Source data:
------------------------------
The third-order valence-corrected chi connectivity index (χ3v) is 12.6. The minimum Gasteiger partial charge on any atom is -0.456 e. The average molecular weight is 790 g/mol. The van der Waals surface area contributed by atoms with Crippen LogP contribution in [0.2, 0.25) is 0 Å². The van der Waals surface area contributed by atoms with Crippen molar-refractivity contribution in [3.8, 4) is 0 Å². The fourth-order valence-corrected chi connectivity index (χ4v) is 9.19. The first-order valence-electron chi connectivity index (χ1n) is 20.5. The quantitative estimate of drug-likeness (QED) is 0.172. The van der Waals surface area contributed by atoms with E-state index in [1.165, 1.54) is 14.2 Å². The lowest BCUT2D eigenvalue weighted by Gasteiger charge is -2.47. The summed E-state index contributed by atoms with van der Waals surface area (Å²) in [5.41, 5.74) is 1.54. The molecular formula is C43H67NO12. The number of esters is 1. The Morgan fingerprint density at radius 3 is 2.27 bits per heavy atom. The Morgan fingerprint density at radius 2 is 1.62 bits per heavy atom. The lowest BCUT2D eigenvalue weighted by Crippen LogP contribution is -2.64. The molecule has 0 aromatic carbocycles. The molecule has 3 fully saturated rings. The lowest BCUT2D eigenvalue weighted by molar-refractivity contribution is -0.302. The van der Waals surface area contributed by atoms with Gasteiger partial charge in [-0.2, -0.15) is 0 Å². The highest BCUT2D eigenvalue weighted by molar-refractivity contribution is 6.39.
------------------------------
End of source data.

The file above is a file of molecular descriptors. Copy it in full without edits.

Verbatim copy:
The third-order valence-corrected chi connectivity index (χ3v) is 12.6. The minimum Gasteiger partial charge on any atom is -0.456 e. The average molecular weight is 790 g/mol. The van der Waals surface area contributed by atoms with Crippen LogP contribution in [0.2, 0.25) is 0 Å². The van der Waals surface area contributed by atoms with Crippen molar-refractivity contribution in [3.8, 4) is 0 Å². The fourth-order valence-corrected chi connectivity index (χ4v) is 9.19. The first-order valence-electron chi connectivity index (χ1n) is 20.5. The quantitative estimate of drug-likeness (QED) is 0.172. The van der Waals surface area contributed by atoms with E-state index in [1.165, 1.54) is 14.2 Å². The lowest BCUT2D eigenvalue weighted by Gasteiger charge is -2.47. The summed E-state index contributed by atoms with van der Waals surface area (Å²) in [5.41, 5.74) is 1.54. The molecular formula is C43H67NO12. The number of esters is 1. The Morgan fingerprint density at radius 3 is 2.27 bits per heavy atom. The Morgan fingerprint density at radius 2 is 1.62 bits per heavy atom. The lowest BCUT2D eigenvalue weighted by Crippen LogP contribution is -2.64. The molecule has 0 aromatic carbocycles. The molecule has 3 fully saturated rings. The lowest BCUT2D eigenvalue weighted by molar-refractivity contribution is -0.302. The van der Waals surface area contributed by atoms with Gasteiger partial charge in [-0.2, -0.15) is 0 Å². The highest BCUT2D eigenvalue weighted by molar-refractivity contribution is 6.39.